• Van Man, Ngo;Wiktorsson, Hans
    • Asian-Australasian Journal of Animal Sciences
    • /
    • v.14 no.5
    • /
    • pp.624-630
    • /
    • 2001
  • Two experiments on the effects of molasses additive on cassava tops silage quality to its feed intake and digestibility by growing Holstein$\times$local crossbred heifers were carried out. Sixteen plastic bags of one meter diameter and two meters length were allocated in a $2{\times}2$ factorial design with four replicates in the ensiling study, with and without the molasses additive and with two storage times (2 and 3 months). The silage produced in the first experiment was used in the feed intake and digestibility study. Six crossbred Holstein heifers, 160-180 kg live weight, were randomly allocated in a $3{\times}2$ change-over design to three treatments: Guinea grass ad libitum, 70% of grass ad libitum with a supplement of non-molasses cassava silage ad libitum, and 70% of grass ad libitum with a supplement of molasses cassava silage ad libitum. Ensiling was shown to be a satisfactory method for preservation of cassava tops. The HCN content was significantly reduced from $840mg\;kg^{-1}$ to 300 or $130mg\;kg^{-1}$, depending on storage period. The tannin content was not significantly changed. Molasses additive resulted in lower pH, Crude Protein (CP), NDF and higher DM content but did not otherwise affect chemical composition. The voluntary feed intake per 100 kg live weight of the heifers was 2.59, 2.65 and 2.91 kg DM of Guinea grass, non-molasses cassava tops silage and molasses cassava tops silage diet, respectively. Crude protein intake was significantly improved in the cassava tops silage diets. The apparent digestibility of DM, OM, CP, NDF and ADF decreased with the silage supplement diets. No significant difference in digestibility was found between the non-molasses and molasses silage diets. The digestibility coefficient of DM, OM, CP, NDF, ADF in non-molasses cassava tops silage and molasses cassava tops silage was 49.4, 52.1, 45.81, 36.6, 27.7 and 49.7, 51.9, 47.55, 28.1, 19.5, respectively. It is concluded that cassava tops can be preserved successfully by ensiling and that cassava tops silage is a good feed resource for cattle.

Ensiling of Sweet Potato Leaves (Ipomoea batatas (L.) Lam) and the Nutritive Value of Sweet Potato Leaf Silage for Growing Pigs

  • An, Le Van;Lindberg, Jan Erik
    • Asian-Australasian Journal of Animal Sciences
    • /
    • v.17 no.4
    • /
    • pp.497-503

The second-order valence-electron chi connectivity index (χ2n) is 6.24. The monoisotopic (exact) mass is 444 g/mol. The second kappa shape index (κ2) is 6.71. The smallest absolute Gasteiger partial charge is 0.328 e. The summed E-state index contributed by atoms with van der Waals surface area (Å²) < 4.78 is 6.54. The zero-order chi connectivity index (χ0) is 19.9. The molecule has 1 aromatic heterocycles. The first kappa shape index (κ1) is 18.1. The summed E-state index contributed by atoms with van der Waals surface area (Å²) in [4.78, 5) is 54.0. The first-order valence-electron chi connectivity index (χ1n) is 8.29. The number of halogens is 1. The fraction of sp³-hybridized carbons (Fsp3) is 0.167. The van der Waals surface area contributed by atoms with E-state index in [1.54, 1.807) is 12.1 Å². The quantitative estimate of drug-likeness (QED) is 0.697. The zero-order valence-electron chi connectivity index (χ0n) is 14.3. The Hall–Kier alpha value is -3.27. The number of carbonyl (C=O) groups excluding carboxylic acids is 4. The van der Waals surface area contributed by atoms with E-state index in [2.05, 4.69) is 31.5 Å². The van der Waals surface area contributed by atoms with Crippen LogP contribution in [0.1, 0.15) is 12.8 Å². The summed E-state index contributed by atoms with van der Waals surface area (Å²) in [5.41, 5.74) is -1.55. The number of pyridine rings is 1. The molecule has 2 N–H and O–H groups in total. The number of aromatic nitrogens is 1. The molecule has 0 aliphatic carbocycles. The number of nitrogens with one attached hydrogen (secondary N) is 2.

• /
    • 2004
  • The effect of adding carbohydrate-rich feedstuffs to sweet potato leaves (SPL) on silage quality was studied using a total of 180 laboratory silos. Silage quality was assessed by changes of pH, dry matter (DM), crude protein (CP) and ammonia nitrogen ($NH_{3}$-N). Pre-wilted SPL was mixed with cassava root meal (CRM), sweet potato root meal (SPM) or sugar cane molasses (Mo) at levels of 0, 30, 60 and 90 g $kg^{-1}$ (air-dry weight of additives to pre-wilted weight of SPL). Samples for assessing silage quality were collected after mixing the SPL with the additive and thereafter at 7, 14, 28 and 56 days of ensiling. There was a marked decrease in pH after 7 days and the pH remained low and stable until day 56. Addition of 60 and 90 g $kg^{-1}$ resulted in a lower pH (p<0.05) than the other treatments. The DM content of the silage increased (p<0.05) with increasing levels of additive, while there were no differences in DM with time of ensiling. The CP content of the silage decreased (p<0.05) with increasing levels of additive. The CP content did not change up to 28 days, but was lower (p<0.05) after 56 days in all treatments. The $NH_{3}$-N levels were increasing (p<0.05) with time of ensiling, and were lower (p<0.05) with additive levels of 60 g $kg^{-1}$ or higher. Also, the additive source affected the $NH_{3}$-N values, with the lowest values found for Mo. Castrated male pigs (Large White$\times$Mongcai) were used in 4$\times$4 Latin square design to study the total tract digestibility and nitrogen (N) utilisation of diets with inclusion of ensiled SPL. The diets were based on cassava root meal with inclusion of protein from either fish meal (C) or SPL ensiled with CRM (D1), SPL ensiled with SPM (D2) and SPL ensiled with Mo (D3). The digestibility of DM, organic matter (OM) and CP were higher (p<0.05), and the digestibility of crude fibre (CF) was lower (p<0.05), in diet C than in diets D1, D2 and D3. However, there were no differences (p>0.05) in digestibility of dietary components between diets D1, D2 and D3. Also, the excretion of N in faeces was higher (p<0.05) and the N retention was lower (p<0.05) in diets D1, D2 and D3 than in diet C. It can be concluded from the present experiments, that a good quality silage can be produced from pre-wilted SPL by addition of 60 g $kg^{-1}$ of either CRM, SPM or Mo. Diets with inclusion of 450 g ensiled SPL $kg^{-1}$ DM showed a high digestibility of dietary components and thus ensiled SPL should be considered as a potential feed resource for growing pigs.